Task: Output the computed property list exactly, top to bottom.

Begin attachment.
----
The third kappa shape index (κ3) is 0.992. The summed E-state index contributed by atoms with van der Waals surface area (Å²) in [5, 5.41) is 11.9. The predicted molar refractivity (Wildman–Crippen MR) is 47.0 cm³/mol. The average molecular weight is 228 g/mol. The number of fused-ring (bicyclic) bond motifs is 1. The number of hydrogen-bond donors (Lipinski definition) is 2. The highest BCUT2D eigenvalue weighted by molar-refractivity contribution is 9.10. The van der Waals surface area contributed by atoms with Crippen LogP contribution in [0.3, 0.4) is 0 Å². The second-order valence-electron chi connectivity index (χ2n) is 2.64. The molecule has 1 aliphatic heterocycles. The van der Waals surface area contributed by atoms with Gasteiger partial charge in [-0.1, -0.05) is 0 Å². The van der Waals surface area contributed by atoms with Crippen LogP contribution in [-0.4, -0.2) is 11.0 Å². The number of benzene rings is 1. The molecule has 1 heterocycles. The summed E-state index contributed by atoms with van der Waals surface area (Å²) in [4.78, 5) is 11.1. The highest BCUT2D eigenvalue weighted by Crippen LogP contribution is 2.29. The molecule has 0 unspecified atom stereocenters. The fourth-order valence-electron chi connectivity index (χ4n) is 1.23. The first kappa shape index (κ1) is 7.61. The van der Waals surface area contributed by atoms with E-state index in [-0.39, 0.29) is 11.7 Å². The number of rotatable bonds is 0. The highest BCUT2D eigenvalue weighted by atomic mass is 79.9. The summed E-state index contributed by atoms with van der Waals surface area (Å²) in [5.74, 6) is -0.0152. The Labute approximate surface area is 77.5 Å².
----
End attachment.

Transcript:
The third kappa shape index (κ3) is 0.992. The summed E-state index contributed by atoms with van der Waals surface area (Å²) in [5, 5.41) is 11.9. The predicted molar refractivity (Wildman–Crippen MR) is 47.0 cm³/mol. The average molecular weight is 228 g/mol. The number of fused-ring (bicyclic) bond motifs is 1. The number of hydrogen-bond donors (Lipinski definition) is 2. The highest BCUT2D eigenvalue weighted by molar-refractivity contribution is 9.10. The van der Waals surface area contributed by atoms with Crippen LogP contribution in [0.3, 0.4) is 0 Å². The second-order valence-electron chi connectivity index (χ2n) is 2.64. The molecule has 1 aliphatic heterocycles. The van der Waals surface area contributed by atoms with Gasteiger partial charge in [-0.1, -0.05) is 0 Å². The van der Waals surface area contributed by atoms with Crippen LogP contribution in [-0.4, -0.2) is 11.0 Å². The number of benzene rings is 1. The molecule has 1 heterocycles. The summed E-state index contributed by atoms with van der Waals surface area (Å²) in [4.78, 5) is 11.1. The highest BCUT2D eigenvalue weighted by Crippen LogP contribution is 2.29. The molecule has 0 unspecified atom stereocenters. The fourth-order valence-electron chi connectivity index (χ4n) is 1.23. The first kappa shape index (κ1) is 7.61. The van der Waals surface area contributed by atoms with E-state index in [-0.39, 0.29) is 11.7 Å². The number of rotatable bonds is 0. The highest BCUT2D eigenvalue weighted by atomic mass is 79.9. The summed E-state index contributed by atoms with van der Waals surface area (Å²) in [5.74, 6) is -0.0152. The Labute approximate surface area is 77.5 Å².